That's not GraphQL's problem, you gotta fix that. So [LAUGH] and that is a thing. So you can retrieve from any data source, and I think this is where the flexibility comes from. At least for me, when I saw this I was like, okay, you can pretty much mesh together a whole bunch of stuff.

For instance, if you're app gets data from your data base but it also gets data from Stripe to get your customer's account status to see if they're still active or whatever. You could just put that in a resolver and expose that VN and API and have like a Stripe status on your schema.

And as far as a client is concerned, it just came from your server. But what your server did is actually went to Stripe and merge it with your data and created one type. And it just looks like it came from the server. So you can do pretty interesting stuff like that.

Which I think is really cool because without that it's a lot more challenging. You gotta build that system your self and the guarantees and all that stuff. Any questions on this?
>> Scott Moss: No? Okay. So a schema plus resolvers equal server. And, I said it earlier, but the minimum you need for a server is, you need a schema which has some typedefs and at least one Query on it.

And then a resolver for that field. That's exactly what we have here. We have nothing more. We have one type definition, we have one Query. I don't even need this friends things here only one and only have a resolver for it. That's the minimum you need for working GraphQL API.

That's it. And everything else after this is even to just more of the same or optimizations as far as speed, security, and stuff like that. But this is mostly GraphQL at this point. Like I said, other than the caching stuff that gets hard, from here it's just about getting creative about how you resolve data and how do you do advanced things, how do you organize stuff like that.

But this is mostly how GraphQL works, is very simple. And if you really looked at this, this has nothing to do with the server. I mean, you could run this anywhere. If you think about if you had a schema, some type definitions, and a map of resolver functions, you could execute this on any environment.

You can put this on the client. You can put this wherever you want. I know people who write CSS in GraphQL [LAUGH] it's a thing. You can execute this wherever you want. People use it to do all types of crazy stuff. So this has nothing to do with a server and data base, is more about resolving and satisfying a specific shape of data that's being asked by some third party client, or something like that.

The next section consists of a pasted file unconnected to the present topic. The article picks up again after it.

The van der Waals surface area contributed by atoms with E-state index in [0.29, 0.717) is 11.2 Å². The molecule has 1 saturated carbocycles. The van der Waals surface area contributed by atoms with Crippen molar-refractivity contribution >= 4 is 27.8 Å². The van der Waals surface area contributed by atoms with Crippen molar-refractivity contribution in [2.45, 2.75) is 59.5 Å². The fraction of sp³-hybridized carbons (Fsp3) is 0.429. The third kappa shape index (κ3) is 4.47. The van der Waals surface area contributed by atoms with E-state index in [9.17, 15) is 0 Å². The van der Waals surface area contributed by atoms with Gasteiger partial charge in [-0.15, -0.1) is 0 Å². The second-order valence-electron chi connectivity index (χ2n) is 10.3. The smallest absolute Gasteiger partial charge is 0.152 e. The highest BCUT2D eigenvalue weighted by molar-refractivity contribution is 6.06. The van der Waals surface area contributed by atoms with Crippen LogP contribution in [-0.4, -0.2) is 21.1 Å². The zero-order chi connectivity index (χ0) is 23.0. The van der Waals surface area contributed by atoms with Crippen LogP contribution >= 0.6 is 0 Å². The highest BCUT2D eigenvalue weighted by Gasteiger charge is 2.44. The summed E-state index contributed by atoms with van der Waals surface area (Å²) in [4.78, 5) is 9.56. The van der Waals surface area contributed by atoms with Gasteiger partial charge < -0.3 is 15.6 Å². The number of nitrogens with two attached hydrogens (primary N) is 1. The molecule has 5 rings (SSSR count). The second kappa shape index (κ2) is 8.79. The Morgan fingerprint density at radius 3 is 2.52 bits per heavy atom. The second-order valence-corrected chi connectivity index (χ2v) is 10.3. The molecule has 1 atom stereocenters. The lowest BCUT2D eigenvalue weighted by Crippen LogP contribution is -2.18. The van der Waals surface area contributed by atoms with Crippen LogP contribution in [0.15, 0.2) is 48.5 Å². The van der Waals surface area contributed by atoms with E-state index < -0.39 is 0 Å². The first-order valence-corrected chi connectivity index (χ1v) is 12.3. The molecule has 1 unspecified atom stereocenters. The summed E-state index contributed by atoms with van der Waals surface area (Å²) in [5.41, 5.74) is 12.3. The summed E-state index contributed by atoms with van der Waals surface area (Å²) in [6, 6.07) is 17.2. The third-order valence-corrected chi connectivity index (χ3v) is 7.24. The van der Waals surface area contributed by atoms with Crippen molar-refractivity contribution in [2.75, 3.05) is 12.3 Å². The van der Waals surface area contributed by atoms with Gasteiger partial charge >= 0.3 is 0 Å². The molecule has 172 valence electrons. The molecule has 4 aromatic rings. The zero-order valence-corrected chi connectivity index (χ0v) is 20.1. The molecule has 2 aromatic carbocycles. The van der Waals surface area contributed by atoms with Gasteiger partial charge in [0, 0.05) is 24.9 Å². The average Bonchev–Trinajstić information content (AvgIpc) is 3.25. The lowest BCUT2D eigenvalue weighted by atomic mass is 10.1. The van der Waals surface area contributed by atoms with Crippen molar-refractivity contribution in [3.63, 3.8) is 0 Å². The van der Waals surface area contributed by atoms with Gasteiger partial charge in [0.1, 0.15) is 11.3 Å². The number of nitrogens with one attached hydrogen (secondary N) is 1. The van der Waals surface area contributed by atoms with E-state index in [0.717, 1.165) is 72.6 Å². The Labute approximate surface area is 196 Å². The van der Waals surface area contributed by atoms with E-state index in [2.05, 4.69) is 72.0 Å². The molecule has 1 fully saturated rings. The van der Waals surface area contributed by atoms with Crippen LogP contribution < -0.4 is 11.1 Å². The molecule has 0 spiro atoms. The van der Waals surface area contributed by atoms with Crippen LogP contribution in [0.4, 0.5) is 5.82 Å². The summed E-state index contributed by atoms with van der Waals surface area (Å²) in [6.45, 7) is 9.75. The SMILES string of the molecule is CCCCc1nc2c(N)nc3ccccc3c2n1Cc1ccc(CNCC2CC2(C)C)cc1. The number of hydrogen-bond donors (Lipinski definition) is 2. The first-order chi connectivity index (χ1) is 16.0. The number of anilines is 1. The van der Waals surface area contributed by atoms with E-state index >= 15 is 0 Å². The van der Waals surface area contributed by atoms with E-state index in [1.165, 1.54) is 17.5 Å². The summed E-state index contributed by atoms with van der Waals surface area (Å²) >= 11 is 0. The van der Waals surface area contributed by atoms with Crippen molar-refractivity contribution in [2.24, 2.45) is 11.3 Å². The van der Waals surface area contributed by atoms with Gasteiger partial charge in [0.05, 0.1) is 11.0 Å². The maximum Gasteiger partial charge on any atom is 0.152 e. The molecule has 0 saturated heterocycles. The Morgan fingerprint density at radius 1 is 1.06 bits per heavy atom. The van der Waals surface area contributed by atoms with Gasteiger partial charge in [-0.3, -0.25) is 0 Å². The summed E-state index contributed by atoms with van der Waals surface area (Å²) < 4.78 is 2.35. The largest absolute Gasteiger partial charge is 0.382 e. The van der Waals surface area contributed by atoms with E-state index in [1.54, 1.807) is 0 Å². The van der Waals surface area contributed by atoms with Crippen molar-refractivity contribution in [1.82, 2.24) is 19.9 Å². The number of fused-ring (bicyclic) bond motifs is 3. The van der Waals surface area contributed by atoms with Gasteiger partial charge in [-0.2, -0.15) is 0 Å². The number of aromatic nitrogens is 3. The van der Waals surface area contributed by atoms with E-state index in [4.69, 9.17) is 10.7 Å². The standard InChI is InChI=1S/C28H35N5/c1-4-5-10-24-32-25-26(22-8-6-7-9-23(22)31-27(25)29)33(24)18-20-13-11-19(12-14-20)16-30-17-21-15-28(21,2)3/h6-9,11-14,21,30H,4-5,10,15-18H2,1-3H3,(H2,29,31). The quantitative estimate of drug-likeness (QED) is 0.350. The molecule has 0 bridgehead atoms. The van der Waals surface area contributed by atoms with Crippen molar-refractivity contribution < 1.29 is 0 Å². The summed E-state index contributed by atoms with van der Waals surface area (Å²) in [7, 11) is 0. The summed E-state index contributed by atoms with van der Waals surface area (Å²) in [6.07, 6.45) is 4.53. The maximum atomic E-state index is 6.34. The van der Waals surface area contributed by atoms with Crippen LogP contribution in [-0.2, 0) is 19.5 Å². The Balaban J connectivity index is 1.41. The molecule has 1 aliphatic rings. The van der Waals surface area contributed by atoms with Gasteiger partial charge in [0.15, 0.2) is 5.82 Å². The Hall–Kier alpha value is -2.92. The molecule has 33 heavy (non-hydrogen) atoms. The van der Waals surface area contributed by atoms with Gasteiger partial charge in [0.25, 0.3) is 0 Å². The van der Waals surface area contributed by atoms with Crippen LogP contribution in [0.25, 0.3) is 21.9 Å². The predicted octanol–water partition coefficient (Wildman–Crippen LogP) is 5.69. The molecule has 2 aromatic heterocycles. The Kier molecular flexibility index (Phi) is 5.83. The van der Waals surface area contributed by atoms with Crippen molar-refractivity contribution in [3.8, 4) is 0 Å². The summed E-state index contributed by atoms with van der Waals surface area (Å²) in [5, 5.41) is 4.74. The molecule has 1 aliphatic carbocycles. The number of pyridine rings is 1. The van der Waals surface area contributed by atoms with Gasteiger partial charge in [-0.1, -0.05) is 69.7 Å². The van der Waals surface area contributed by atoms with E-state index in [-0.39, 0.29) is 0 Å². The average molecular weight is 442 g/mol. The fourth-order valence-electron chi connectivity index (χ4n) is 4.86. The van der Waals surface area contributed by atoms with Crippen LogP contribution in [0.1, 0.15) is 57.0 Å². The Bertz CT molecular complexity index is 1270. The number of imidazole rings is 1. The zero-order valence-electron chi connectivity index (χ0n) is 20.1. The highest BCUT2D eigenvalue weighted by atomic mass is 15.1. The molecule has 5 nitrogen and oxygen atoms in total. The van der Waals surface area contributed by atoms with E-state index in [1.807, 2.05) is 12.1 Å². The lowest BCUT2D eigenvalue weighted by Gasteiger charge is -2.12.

So pretty interesting if you think about it in that way.
>> Speaker 2: In a passing comment [COUGH] about string concatenation being kind of pain in the butt
>> Scott Moss: Yes.
>> Speaker 2: You're talking about all of your Queries trying to concatenate the strings together in this one file from separate files or is there-

>> Scott Moss: Yeah, that sucks too. Yeah [LAUGH] I don't recommend doing that. If you wanna separate things and put them in separate files, me, personally, I would use a .graphql file and then I would use the file system. For this type definitions thing here, you can pass an array of type definitions and it will just split them together for you.

So it does have to be one string. So you don't have to do that yourself. So that's one thing. But what I was specifically talking about is if you had to create dynamic schemas on the fly, based off a model and having to generate that programmatically with a string, that is painful.

You can't test it and GraphQL's very particular about spacing and all types of characters. It's very unforgiving. So I don't recommend doing that if you were dynamically creating schemas. If you are dynamically creating schemas, I recommend using the programmatic approach based off whatever language you're creating GraphQL in.

So you'd generate those schemas dynamically.
>> Speaker 2: Okay.
>> Scott Moss: Yep.